Tuesday, November 29, 2016

Using your tax dollars wisely: How does Langley City stack up?

The BC Ministry of Community, Sport, and Cultural Development recently released a series of statistics about local governments for the year 2015. With this year coming to an end, local governments throughout the province are beginning the process of developing their 2017 budgets and financial plans.

One of the things that I find interesting is the different ways that local governments allocate the tax revenue that they receive to provide local services to their residents. I thought it would be informative to compare the City of Langley to other municipalities within Metro Vancouver.

It would be difficult to compare Langley City to other communities in other regional districts, as different regional districts provide different services to local governments. In our region, the big-ticket items that Metro Vancouver provides are water and sewer services. Also, labour costs for similar local government jobs in our region are fairly consistent.

For comparison, I used White Rock, Pitt Meadows, and Port Moody which have similar populations. All information is from 2015, and are operating costs. Operating costs do not include the cost of capital projects such as putting in a new playground, reconstructing a road, or building a new community centre as examples.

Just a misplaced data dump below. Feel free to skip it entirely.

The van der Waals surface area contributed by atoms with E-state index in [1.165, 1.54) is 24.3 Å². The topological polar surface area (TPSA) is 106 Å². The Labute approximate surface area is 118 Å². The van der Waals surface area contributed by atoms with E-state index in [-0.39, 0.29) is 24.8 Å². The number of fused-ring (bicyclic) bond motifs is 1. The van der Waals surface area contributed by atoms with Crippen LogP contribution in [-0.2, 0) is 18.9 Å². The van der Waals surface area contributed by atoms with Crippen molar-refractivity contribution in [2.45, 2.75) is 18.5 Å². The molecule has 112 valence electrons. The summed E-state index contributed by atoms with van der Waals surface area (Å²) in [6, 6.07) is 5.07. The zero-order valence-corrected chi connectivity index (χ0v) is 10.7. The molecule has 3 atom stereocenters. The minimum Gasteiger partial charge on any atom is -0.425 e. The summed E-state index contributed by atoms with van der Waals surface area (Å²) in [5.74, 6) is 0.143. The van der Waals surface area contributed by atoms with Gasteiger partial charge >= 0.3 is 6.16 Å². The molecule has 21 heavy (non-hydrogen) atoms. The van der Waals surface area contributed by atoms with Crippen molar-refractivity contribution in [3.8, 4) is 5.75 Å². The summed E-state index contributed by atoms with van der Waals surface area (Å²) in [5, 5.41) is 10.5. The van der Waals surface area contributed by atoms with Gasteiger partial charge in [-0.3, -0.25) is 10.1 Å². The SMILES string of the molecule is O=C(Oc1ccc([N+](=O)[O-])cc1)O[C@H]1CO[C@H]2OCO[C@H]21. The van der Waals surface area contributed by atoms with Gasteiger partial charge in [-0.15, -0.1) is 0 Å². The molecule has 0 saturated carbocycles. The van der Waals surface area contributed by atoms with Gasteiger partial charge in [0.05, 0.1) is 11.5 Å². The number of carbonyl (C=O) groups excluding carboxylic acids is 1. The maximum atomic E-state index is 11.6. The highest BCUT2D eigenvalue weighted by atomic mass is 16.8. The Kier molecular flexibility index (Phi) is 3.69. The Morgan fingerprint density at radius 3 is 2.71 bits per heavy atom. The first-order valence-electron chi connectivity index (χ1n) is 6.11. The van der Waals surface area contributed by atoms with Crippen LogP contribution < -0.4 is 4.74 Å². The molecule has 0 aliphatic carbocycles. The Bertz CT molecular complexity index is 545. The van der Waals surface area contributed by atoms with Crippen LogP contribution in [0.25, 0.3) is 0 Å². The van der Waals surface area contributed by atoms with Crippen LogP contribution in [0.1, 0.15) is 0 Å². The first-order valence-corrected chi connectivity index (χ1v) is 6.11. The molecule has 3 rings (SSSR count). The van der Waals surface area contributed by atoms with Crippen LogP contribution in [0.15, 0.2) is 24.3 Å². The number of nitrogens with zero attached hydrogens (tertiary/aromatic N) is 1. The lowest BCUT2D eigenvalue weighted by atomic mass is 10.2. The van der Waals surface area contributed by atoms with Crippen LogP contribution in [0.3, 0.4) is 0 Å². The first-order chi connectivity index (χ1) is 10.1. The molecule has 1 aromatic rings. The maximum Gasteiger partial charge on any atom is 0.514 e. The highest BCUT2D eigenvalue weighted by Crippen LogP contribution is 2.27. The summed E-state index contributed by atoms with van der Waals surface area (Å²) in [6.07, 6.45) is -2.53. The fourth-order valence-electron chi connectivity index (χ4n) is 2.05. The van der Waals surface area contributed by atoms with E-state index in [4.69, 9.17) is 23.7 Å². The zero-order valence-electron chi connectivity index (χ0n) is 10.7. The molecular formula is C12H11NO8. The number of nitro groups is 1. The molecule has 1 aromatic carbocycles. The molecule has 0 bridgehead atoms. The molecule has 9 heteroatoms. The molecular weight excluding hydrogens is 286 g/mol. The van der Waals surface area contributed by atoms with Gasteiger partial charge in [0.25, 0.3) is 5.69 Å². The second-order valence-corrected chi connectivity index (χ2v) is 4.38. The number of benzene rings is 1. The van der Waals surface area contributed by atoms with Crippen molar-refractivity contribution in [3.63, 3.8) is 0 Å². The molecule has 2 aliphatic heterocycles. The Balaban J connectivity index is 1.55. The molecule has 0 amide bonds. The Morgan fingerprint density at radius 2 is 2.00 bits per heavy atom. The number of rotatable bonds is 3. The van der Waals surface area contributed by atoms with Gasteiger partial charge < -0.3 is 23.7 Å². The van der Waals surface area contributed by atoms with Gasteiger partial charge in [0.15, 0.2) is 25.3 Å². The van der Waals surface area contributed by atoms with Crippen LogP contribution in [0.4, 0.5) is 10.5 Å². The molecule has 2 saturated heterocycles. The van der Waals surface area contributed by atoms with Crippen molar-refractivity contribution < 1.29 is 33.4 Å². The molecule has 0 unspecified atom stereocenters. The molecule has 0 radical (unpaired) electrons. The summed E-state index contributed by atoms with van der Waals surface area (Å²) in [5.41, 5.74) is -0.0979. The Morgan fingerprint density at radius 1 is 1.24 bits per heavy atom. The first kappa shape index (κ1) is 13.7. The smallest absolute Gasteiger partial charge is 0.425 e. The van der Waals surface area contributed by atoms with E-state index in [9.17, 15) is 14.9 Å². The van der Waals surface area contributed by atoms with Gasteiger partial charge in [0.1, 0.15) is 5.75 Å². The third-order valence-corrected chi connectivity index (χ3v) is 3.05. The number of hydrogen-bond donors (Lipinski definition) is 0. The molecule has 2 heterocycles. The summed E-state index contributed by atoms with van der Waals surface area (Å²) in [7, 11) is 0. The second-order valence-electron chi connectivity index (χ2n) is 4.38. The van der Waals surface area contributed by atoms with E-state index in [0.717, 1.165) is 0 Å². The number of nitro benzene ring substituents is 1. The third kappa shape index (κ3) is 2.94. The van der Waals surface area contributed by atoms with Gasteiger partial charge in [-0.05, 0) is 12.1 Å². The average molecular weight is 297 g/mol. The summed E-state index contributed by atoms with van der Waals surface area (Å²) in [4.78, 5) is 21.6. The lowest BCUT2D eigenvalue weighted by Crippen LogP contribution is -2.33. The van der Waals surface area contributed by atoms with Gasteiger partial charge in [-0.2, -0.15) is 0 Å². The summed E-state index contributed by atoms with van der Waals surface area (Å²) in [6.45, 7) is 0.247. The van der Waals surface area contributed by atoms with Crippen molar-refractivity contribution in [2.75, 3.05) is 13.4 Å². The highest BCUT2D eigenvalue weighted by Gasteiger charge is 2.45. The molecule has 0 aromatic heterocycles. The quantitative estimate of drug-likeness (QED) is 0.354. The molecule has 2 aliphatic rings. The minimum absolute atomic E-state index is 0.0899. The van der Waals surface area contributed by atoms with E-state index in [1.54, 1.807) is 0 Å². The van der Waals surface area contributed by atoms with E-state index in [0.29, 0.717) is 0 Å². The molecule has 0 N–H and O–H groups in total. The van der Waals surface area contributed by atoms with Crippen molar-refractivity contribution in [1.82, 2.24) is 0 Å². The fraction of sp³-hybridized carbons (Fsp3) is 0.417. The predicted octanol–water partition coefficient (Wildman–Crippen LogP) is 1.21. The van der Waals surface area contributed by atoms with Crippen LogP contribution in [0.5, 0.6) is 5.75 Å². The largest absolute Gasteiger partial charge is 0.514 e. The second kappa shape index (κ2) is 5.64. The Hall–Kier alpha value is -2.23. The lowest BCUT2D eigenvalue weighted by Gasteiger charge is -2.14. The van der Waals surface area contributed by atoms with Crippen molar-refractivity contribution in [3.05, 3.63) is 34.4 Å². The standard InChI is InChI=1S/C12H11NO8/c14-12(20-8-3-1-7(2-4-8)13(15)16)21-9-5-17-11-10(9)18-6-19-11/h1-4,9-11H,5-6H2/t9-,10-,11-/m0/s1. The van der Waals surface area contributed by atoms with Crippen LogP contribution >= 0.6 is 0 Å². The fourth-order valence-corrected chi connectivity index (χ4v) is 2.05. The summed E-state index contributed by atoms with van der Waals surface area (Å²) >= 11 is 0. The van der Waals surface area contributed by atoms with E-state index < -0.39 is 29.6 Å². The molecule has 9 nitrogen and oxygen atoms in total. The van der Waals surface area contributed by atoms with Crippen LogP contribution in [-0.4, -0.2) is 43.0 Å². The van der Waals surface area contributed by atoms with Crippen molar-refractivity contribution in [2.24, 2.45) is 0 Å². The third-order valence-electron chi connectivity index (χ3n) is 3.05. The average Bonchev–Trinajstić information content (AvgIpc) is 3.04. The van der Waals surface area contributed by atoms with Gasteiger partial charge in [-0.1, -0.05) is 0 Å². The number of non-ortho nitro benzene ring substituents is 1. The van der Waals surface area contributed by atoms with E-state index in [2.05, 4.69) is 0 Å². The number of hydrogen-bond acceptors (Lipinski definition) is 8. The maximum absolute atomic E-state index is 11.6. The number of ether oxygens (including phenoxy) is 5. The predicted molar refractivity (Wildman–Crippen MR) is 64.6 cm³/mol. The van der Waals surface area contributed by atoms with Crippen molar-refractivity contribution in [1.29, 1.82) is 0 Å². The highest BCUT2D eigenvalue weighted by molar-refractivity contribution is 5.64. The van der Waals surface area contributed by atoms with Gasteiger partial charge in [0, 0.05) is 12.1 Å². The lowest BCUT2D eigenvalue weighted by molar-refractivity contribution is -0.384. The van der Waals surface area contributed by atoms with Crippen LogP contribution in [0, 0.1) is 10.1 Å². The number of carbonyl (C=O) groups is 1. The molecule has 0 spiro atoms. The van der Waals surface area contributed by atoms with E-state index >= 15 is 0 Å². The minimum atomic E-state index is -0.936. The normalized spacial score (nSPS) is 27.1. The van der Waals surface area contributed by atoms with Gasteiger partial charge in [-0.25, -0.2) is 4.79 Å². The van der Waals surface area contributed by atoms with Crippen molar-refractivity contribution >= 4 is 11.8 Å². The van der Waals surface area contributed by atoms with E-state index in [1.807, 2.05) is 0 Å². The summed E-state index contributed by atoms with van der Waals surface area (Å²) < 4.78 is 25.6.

White Rock Population: 19,327
Pitt Meadows Population: 19,652
Langley City Population: 27,738
Port Moody Population: 34,554

2015 Select Municipal Expenses for White Rock, Pitt Meadows, Langley City, and Port Moody. Source: 2015 British Columbia Local Government Statistics Schedule 402. Select table to enlarge.

The general rule of thumb is that as a municipality's population grows, so does the level of services provided. I did want to point out some outliers though.

Pitt Meadows has lower policing costs. It is also a rural municipality with 86% of its land being agricultural. The other communities are urban centres.

Langley City doesn’t provide recycling services, it is provided by Multi-Material BC which is funded by the private sector.

White Rock had lower water services operating costs in 2015 because it had a private water utility at that time. White Rock has higher transportation costs, but it also has a significant parking revenue stream.

Port Moody invests significantly more in the operation of its parks and recreation facilities. Langley City invests less in its parks and recreation facilities operations compared to other municipalities given its population.

Looking at these numbers, Langley City is certainly not a spendthrift. In the case of recycling services, it is actually saving taxpayers a significant sum of money.

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